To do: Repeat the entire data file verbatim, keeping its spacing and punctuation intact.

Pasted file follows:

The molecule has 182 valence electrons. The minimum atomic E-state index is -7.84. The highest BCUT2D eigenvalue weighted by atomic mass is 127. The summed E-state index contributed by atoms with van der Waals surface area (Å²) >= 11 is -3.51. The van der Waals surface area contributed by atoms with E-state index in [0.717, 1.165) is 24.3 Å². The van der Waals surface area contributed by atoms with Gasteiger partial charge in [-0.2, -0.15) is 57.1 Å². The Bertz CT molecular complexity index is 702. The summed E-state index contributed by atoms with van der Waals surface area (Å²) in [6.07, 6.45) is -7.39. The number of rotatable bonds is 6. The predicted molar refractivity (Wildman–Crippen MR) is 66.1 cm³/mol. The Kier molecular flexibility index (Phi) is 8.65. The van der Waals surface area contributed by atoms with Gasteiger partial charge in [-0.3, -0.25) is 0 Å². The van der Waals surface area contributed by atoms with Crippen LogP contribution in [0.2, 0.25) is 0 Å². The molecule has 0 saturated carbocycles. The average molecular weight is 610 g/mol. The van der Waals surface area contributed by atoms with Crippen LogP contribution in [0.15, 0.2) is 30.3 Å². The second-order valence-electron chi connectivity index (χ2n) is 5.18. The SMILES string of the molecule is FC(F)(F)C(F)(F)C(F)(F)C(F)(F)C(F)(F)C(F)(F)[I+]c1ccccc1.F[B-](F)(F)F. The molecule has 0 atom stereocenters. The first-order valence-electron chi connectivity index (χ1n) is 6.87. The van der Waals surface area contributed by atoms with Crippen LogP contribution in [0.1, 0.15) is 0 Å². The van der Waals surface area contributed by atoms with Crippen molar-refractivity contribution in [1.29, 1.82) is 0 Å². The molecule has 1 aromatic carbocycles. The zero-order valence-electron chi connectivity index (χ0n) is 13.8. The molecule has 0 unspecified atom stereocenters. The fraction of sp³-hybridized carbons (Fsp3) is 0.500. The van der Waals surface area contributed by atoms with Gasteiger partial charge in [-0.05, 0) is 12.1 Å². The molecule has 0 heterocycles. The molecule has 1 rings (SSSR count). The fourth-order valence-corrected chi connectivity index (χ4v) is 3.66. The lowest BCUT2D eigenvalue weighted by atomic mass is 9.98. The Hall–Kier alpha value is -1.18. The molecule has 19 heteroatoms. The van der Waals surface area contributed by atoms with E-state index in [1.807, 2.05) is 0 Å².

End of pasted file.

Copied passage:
The molecule has 182 valence electrons. The minimum atomic E-state index is -7.84. The highest BCUT2D eigenvalue weighted by atomic mass is 127. The summed E-state index contributed by atoms with van der Waals surface area (Å²) >= 11 is -3.51. The van der Waals surface area contributed by atoms with E-state index in [0.717, 1.165) is 24.3 Å². The van der Waals surface area contributed by atoms with Gasteiger partial charge in [-0.2, -0.15) is 57.1 Å². The Bertz CT molecular complexity index is 702. The summed E-state index contributed by atoms with van der Waals surface area (Å²) in [6.07, 6.45) is -7.39. The number of rotatable bonds is 6. The predicted molar refractivity (Wildman–Crippen MR) is 66.1 cm³/mol. The Kier molecular flexibility index (Phi) is 8.65. The van der Waals surface area contributed by atoms with Gasteiger partial charge in [-0.3, -0.25) is 0 Å². The van der Waals surface area contributed by atoms with Crippen LogP contribution in [0.2, 0.25) is 0 Å². The molecule has 0 saturated carbocycles. The average molecular weight is 610 g/mol. The van der Waals surface area contributed by atoms with Crippen LogP contribution in [0.15, 0.2) is 30.3 Å². The second-order valence-electron chi connectivity index (χ2n) is 5.18. The SMILES string of the molecule is FC(F)(F)C(F)(F)C(F)(F)C(F)(F)C(F)(F)C(F)(F)[I+]c1ccccc1.F[B-](F)(F)F. The molecule has 0 atom stereocenters. The first-order valence-electron chi connectivity index (χ1n) is 6.87. The van der Waals surface area contributed by atoms with Crippen LogP contribution in [0.1, 0.15) is 0 Å². The van der Waals surface area contributed by atoms with Crippen molar-refractivity contribution in [1.29, 1.82) is 0 Å². The molecule has 1 aromatic carbocycles. The zero-order valence-electron chi connectivity index (χ0n) is 13.8. The molecule has 0 unspecified atom stereocenters. The fraction of sp³-hybridized carbons (Fsp3) is 0.500. The van der Waals surface area contributed by atoms with Gasteiger partial charge in [-0.05, 0) is 12.1 Å². The molecule has 0 heterocycles. The molecule has 1 rings (SSSR count). The fourth-order valence-corrected chi connectivity index (χ4v) is 3.66. The lowest BCUT2D eigenvalue weighted by atomic mass is 9.98. The Hall–Kier alpha value is -1.18. The molecule has 19 heteroatoms. The van der Waals surface area contributed by atoms with E-state index in [1.807, 2.05) is 0 Å².